With the economy healing, Federal Reserve officials debated last month when to reel in the extraordinary stimulus aid they injected into the economy. Some officials wanted to start selling assets on its books "in the near future," documents released Wednesday show.
Selling assets would sop up some of the stimulus money and shrink the Fed's $2.2 trillion balance sheet. But many members expressed concern that such transactions could drive up interest rates and hurt the economic recovery.
Last week, Fed Chairman Ben Bernanke said he didn't expect any asset sales soon. The documents on the Fed's closed-door meeting last month pointed to divergent thoughts about the timing and tools to reverse course and start tightening credit.
The Fed also released a forecast Wednesday predicting unemployment will stay high over the next two years because recession-scarred Americans are likely to stay cautious.
At the Jan. 26-27 meeting, the Fed left rates at a record low near zero to help nurture the recovery and drive down unemployment. And it pledged to hold rates at "exceptionally low" levels for an "extended period."
One Fed official, Thomas Hoenig, president of the Federal Reserve Bank of Kansas City, objected to maintaining that pledge. He feared it would increase inflationary pressures, the documents show. Instead, Hoenig wanted to change the language to say rates would stay low for "some time."
Hoenig said he thought such a change would give the Fed more flexibility to start raising rates, the documents said. Hoenig also thought a move toward "modestly higher" interest rates should happen soon.
Bernanke, in remarks last week, suggested the Fed is still months away from raising rates and draining money out of the financial system. The recovery is still fragile and unemployment, now at 9.7 percent, is high.
In its economic forecast, Fed policymakers said it will take "some time" for the economy and the jobs market to get back to normal. They did not spell out how long that would be. Previously, they suggested it could take five or six years for economic conditions to return to full health.
A "sizable minority," though, said they thought it could take more than five or six years for the economy and the job market to return to normal.
The Fed said the unemployment rate this year could hover between 9.5 percent and 9.7 percent and between 8.2 percent and 8.5 percent next year. By 2012, the rate will range between 6.6 percent and 7.5 percent, it predicted.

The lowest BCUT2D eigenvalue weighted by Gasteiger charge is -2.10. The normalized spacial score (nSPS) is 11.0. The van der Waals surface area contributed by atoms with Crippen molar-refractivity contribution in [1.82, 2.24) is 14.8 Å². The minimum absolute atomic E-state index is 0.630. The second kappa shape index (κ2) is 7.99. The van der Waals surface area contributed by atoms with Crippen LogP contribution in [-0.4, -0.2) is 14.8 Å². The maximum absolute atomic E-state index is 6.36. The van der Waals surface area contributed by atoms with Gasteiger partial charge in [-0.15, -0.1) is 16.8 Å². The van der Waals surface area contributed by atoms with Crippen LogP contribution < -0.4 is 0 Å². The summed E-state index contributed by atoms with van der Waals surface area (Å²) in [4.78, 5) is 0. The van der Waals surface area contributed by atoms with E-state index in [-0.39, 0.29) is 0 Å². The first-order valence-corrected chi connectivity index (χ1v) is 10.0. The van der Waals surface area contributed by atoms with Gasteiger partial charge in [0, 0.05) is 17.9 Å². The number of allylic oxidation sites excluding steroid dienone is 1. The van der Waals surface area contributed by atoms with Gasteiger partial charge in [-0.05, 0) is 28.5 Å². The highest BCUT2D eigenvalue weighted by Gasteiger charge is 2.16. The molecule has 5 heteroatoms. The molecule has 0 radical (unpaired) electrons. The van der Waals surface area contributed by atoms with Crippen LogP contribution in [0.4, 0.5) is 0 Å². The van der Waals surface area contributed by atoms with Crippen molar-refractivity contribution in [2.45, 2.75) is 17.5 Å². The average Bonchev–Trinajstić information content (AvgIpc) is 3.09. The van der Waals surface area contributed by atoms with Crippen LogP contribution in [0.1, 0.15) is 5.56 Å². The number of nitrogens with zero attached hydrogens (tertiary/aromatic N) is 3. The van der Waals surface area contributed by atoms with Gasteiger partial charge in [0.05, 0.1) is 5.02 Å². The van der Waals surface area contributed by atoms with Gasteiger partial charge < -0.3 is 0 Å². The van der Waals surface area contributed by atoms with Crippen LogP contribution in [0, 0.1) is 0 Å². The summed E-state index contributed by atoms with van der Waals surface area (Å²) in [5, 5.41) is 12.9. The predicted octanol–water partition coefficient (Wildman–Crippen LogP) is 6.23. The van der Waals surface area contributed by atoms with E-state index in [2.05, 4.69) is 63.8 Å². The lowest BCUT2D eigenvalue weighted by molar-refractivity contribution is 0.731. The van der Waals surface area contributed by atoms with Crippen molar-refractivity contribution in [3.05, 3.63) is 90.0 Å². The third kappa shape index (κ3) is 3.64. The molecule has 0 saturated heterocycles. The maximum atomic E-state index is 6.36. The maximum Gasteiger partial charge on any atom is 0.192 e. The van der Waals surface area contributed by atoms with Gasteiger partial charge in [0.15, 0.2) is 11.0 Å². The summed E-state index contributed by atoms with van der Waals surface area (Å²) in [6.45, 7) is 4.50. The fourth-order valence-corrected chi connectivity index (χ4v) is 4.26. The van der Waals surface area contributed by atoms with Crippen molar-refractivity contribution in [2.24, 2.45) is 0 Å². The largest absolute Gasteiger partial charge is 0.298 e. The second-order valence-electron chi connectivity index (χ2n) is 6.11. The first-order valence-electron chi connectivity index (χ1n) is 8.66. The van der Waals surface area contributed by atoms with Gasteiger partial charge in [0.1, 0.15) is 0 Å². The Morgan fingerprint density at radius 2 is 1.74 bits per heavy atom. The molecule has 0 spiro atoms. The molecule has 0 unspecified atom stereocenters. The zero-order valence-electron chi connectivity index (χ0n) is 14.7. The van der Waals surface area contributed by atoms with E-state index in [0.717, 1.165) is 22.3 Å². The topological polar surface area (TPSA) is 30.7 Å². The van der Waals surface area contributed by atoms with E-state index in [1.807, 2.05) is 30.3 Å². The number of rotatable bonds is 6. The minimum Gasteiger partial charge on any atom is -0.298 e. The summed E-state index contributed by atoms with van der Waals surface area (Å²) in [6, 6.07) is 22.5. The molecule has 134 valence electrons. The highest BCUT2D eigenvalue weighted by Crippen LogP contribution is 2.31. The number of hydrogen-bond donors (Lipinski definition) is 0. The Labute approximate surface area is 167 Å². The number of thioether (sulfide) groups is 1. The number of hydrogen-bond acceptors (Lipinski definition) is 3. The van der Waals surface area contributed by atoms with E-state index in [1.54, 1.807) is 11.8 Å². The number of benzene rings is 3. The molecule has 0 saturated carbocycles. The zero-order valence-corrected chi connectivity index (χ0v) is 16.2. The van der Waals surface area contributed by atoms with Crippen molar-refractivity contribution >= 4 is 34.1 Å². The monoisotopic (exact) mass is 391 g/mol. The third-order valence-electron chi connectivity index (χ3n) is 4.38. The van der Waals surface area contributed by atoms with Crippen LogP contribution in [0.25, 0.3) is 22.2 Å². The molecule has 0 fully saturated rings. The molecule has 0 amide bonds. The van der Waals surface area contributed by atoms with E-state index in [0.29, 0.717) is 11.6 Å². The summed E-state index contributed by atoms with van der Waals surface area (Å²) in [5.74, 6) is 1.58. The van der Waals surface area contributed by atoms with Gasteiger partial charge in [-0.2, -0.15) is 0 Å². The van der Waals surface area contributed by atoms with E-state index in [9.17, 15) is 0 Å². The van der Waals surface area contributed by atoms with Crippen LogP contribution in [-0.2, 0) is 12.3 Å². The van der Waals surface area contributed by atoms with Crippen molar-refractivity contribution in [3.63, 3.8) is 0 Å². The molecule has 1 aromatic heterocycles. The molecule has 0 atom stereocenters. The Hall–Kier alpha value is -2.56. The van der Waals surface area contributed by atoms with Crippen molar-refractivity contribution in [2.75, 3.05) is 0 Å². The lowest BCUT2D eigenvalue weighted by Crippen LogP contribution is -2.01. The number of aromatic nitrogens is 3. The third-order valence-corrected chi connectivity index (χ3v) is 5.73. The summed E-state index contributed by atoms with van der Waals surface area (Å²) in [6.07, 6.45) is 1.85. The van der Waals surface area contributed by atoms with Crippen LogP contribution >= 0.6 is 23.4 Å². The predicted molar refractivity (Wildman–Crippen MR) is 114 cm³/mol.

Those forecasts are little changed from projections the Fed released in late November. But they suggest unemployment will remain elevated heading into this year's congressional elections and the presidential election in 2012. A more normal unemployment rate would be between 5.5 percent and 6 percent.
Fed policymakers "expect that the pace of the economic recovery will be restrained by household and business uncertainty, only gradual improvement in labor market conditions and a slow easing of credit conditions in the banking sector," according to the forecast.
Against that backdrop, the Fed expects the economy will grow between 2.8 percent and 3.5 percent this year. Growth will pick up to between 3.4 percent and 4.5 percent next year and log similar growth in 2012. The economy would need to grow by at least 5 percent a year to make a dent in the unemployment rate, analysts say.
As Fed policymakers debated ways to bring policy closer to normal, most thought that a future program of "gradual" asset sales could be helpful in shrinking the Fed's balance sheet.Among those the Fed's assets are mortgage securities it has bought from Fannie Mae and Freddie Mac.
The Fed is scheduled to end $1.25 trillion worth of such purchases at the end of March. The purchases are aimed at lowering mortgage rates and bolstering the housing market. The Fed has held the door open to extending the program if the economy weakened. Some analysts fear that once the program ends, mortgage rates could rise, hurting the recovery in housing and the overall economy.
Last week, Bernanke said the central bank will likely start to tighten credit by boosting the rate it pays banks on money they leave at the central bank. Doing so would raise rates tied to commercial banks' prime rate and affect many consumer loans.
Fed officials said that bumping up the interest on bank reserves would be a key element of their exit strategy, according to Wednesday's documents. Officials offered a range of strategies on how this and other tools could be used.